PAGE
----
Nyanga, Western Cape
Nyanga is a township in the Western Cape, South Africa. Its name in Xhosa means "moon" and it is one of the oldest black townships in Cape Town. It was established as a result of the migrant labour system. In 1948 black migrants were forced to settle in Nyanga as Langa had become too small. Nyanga was one of the poorest places in Cape Town and is still is one of the most dangerous parts of Cape Town. In 2001 its unemployment rate was estimated at being approximately 56% and HIV/AIDS is a huge community issue. The township is known as the "murder capital" of South Africa.
The neighbourhood was established in 1946 and, in the same year, was proclaimed a township for migrant labour predominantly from the Eastern Cape. It was initially established as a spillover once the neighbourhood of Langa was fully occupied.
Residents of Nyanga were active in joining a national call to protest against the apartheid laws passed in 1960. Later they were active in the 1976 student uprisings, which had begun on the other side of the country on 16 June 1976 in Soweto against the use of Afrikaans as the primary medium of instruction in schools. Nyanga became notorious for its black-on-black faction fighting that was allegedly perpetrated by police in the early eighties. The local authorities (izibonda) grouped themselves according to their background and used that as their criteria when allocating land.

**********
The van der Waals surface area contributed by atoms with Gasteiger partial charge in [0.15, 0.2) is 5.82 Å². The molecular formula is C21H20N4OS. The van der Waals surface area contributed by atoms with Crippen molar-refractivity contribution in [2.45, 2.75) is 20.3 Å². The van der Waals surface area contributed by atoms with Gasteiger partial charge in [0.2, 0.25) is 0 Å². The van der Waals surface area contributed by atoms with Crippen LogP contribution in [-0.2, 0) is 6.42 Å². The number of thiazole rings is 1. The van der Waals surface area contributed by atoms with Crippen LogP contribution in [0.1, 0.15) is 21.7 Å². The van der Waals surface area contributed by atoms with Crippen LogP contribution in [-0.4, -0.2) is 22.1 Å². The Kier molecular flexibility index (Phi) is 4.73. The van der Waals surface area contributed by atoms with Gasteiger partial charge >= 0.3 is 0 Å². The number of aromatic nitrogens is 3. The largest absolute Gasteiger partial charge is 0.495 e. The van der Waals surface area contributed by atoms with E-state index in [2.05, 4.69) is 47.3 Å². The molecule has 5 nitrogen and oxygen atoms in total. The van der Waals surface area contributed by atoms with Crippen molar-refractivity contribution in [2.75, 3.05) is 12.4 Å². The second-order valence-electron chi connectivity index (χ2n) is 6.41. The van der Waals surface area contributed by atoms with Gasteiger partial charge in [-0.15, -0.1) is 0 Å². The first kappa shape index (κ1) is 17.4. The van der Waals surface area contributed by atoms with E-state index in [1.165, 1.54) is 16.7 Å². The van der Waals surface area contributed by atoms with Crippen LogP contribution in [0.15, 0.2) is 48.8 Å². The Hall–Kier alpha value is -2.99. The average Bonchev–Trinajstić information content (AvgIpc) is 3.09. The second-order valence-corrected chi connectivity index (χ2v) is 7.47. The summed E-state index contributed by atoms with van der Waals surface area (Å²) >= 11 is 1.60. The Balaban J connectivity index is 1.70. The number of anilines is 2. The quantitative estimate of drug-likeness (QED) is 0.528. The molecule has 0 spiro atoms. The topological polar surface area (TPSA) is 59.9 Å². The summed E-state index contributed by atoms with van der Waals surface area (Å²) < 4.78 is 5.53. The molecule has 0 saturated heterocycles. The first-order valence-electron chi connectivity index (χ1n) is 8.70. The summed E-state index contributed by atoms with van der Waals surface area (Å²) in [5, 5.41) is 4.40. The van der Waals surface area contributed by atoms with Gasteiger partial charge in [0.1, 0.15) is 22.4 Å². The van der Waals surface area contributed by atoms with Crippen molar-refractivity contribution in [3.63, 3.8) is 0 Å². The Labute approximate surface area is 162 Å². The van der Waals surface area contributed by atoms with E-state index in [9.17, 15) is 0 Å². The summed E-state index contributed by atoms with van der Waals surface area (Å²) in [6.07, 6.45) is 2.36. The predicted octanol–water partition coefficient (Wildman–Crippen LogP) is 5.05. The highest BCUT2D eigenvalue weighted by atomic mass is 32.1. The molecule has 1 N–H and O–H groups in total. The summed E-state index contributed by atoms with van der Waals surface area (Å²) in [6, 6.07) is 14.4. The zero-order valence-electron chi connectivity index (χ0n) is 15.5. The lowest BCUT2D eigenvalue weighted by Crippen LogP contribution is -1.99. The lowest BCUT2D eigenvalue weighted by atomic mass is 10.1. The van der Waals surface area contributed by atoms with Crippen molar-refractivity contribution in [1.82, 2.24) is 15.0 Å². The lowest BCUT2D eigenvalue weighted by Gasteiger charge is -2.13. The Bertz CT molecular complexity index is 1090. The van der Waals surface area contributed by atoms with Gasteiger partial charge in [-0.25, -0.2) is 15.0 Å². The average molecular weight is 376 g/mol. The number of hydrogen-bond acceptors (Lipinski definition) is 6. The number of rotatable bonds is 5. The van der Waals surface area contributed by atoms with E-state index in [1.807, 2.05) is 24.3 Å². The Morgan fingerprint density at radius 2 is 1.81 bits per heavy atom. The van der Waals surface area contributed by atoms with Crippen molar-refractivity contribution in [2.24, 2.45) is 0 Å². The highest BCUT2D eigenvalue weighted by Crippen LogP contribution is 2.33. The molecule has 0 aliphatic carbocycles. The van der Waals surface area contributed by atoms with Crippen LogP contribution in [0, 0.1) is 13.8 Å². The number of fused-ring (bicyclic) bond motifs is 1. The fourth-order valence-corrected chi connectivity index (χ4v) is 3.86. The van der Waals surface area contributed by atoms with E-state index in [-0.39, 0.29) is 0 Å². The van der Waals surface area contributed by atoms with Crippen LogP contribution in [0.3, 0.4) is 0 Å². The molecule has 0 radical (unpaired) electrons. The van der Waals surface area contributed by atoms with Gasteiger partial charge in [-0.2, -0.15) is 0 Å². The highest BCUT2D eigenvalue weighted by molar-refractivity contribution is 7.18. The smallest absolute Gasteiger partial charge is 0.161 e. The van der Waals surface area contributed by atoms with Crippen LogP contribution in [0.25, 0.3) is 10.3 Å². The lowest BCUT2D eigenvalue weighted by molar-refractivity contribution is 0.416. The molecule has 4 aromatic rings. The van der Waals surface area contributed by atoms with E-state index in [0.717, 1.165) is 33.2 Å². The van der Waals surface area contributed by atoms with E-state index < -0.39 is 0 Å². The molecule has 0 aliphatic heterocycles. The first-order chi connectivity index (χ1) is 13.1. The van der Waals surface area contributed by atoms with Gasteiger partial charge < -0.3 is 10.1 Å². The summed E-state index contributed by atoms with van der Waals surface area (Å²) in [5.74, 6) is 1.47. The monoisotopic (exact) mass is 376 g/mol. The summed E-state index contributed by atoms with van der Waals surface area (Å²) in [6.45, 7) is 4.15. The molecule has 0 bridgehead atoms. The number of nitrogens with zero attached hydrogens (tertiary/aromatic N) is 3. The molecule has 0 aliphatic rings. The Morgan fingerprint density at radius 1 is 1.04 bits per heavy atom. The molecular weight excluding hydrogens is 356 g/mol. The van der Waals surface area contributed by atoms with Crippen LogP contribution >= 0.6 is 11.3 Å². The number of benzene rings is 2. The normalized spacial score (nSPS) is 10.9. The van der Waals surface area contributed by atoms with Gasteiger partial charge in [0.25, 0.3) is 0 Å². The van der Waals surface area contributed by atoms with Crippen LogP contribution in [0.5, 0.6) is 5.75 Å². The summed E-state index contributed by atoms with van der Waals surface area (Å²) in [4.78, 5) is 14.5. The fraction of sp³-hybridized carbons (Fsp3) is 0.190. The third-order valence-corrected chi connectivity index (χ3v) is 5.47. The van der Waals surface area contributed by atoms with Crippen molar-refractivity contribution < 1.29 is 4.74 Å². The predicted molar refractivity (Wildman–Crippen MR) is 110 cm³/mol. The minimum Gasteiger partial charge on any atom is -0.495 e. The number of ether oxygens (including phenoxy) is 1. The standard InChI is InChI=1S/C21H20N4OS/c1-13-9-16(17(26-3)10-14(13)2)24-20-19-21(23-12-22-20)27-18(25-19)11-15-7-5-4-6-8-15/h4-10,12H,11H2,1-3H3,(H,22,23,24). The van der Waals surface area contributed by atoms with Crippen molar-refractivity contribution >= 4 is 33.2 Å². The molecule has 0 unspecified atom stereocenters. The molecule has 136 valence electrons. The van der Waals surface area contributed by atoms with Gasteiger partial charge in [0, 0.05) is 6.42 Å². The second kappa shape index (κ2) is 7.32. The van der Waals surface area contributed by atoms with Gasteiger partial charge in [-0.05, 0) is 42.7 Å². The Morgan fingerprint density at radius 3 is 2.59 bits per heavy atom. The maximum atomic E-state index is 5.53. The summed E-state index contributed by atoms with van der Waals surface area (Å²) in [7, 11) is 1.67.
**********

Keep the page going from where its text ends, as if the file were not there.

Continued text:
These cultural differences were allegedly used by the police to stir up violence, and elements of the community were infiltrated by the apartheid regime. This led to emergence of the notoriously violent group called "the witdoeke" (the white scarfs). As a result of these fights Tambo square was formed.[clarification needed]
Nyanga comprises nine township subdivisions: Lusaka, KTC, Old Location, Maumau, Zwelitsha, Maholweni "Hostels", Black City, White City, Barcelona, Kanana, and Europe.
Nyanga is one of the world's most dangerous areas, and had the highest number of murders (262) in South Africa during 2012.